Monday, April 20, 2020
La Kretz Garden Pavilion
Intersections of AIS & STEM presents “Community-University Partnerships to Assess Exposures and Risk Perceptions of Diné Communities following the Gold King Mine Spill,” a talk by Dr. Karletta Chief (Diné).
On August 5, 2015, 3 million gallons of acid mine drainage was released from the Gold King Mine, eventually reaching the San Juan River – the lifeblood of the Navajo Nation. In this talk, Dr. Karletta Chief will discuss ways to build community and university partnerships to quickly develop and implement a community-based risk assessment in environmental disasters. Central to this effort has been the development of a network of Diné community partners from the affected chapters that have guided the university researchers in designing and implementing a culturally appropriate study that addresses the community’s concerns. A key focus has been on building capacity for assessing environmental exposures through training of Diné tribal college students, environmental interns, and community health representatives. To date nearly a hundred students (half Diné) and 25 community members have collaborated and participated in data collection, interpretation, and dissemination. Given the potential for future catastrophic mine spills in the Western United States, findings will be used to develop a model of community capacity-building aimed at empowering affected communities to collect samples, minimize impacts, and engage in informed-decision making.
Dr. Karletta Chief (Diné) is an Associate Professor and Specialist in Soil, Water, and Environmental Sciences at the University of Arizona (UA). Her research focuses on understanding, tools, and predictions of watershed hydrology, unsaturated flow in arid environments, and how natural and human disturbances impact water resources. As an extension specialist, she works to bring relevant science to Native American communities in a culturally sensitive manner by providing hydrology expertise, transferring knowledge, assessing information needs, and developing applied science projects. Dr. Chief is a member of a national climate change network of indigenous and non-indigenous scientists. Two of her primary tribal projects are The Pyramid Lake Paiute Tribe Climate Adaptation and Traditional Knowledge and The Navajo Nation Gold King Mine Spill Impacts. Dr. Chief is the PI of the National Science Foundation Training Track “Indigenous Food, Energy, and Water Security and Sovereignty” where 12 graduate trainees are learning FEWS skills and how to work with indigenous communities. Dr. Chief is Diné from Black Mesa, AZ and was raised without electricity or running water. She is a first generation college graduate. Dr. Chief received a B.S. and M.S. in Civil and Environmental Engineering from Stanford University in 1998 and 2000 and a Ph.D. in Hydrology and Water Resources from UA in 2007. She completed her post-doctorate at Desert Research Institute in Las Vegas, NV. In 2011, Dr. Chief was named American Indian Science and Engineering Society (AISES) Most Promising Scientist/Scholar, 2013 Stanford University Distinguished Alumni Scholar award, 2015 Native American 40 under 40, 2016 AISES Professional of the Year, and 2016 Phoenix Indian Center Woman of the Year.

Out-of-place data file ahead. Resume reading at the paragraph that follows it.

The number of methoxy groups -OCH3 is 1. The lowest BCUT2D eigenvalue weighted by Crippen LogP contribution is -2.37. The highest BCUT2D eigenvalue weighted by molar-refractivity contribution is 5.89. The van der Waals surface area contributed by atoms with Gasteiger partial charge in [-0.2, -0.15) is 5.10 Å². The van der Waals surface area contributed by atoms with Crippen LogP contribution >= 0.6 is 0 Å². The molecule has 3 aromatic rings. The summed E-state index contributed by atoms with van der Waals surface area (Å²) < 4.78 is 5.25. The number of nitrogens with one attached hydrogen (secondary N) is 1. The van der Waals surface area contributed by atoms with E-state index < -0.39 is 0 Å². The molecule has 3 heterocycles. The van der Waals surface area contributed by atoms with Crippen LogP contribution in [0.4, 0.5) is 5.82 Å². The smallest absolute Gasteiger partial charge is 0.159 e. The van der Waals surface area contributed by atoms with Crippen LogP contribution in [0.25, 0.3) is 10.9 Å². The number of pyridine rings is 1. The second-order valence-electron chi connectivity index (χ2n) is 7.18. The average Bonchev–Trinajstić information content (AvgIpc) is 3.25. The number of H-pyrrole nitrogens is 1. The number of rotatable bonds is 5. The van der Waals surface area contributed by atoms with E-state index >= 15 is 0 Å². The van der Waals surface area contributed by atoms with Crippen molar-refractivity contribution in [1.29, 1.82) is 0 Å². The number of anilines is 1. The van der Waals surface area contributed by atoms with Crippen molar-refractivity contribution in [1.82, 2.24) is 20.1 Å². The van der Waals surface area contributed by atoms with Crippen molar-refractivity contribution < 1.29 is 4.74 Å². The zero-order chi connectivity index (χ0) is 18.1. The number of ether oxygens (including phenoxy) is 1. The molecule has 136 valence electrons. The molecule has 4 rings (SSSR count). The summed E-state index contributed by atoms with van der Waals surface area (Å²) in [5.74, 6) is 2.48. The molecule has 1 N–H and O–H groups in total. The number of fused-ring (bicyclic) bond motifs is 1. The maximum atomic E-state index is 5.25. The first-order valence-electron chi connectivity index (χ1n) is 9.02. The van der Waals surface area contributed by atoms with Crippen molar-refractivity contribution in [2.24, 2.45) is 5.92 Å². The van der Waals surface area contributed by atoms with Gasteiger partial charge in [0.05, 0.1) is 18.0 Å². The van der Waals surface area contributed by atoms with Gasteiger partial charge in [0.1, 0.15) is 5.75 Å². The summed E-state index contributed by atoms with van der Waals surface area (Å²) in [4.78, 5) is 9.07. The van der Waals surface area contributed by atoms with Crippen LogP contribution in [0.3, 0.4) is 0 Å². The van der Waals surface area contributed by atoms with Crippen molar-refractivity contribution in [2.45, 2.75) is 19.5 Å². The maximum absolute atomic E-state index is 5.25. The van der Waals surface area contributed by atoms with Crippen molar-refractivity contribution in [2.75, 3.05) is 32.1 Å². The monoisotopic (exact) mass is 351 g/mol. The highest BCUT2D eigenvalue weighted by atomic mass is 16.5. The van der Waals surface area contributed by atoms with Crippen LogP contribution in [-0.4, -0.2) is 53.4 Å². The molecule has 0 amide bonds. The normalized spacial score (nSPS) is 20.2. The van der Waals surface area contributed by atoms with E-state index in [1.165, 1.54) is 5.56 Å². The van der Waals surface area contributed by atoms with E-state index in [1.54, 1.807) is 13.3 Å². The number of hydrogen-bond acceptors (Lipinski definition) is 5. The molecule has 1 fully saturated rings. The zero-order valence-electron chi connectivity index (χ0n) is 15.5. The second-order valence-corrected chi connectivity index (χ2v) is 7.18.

Intersections of AIS & STEM is an event series highlighting the science of Indigenous knowledges. Organized by the UCLA American Indian Studies IDP. Co-sponsored by the UCLA American Indian Studies Center.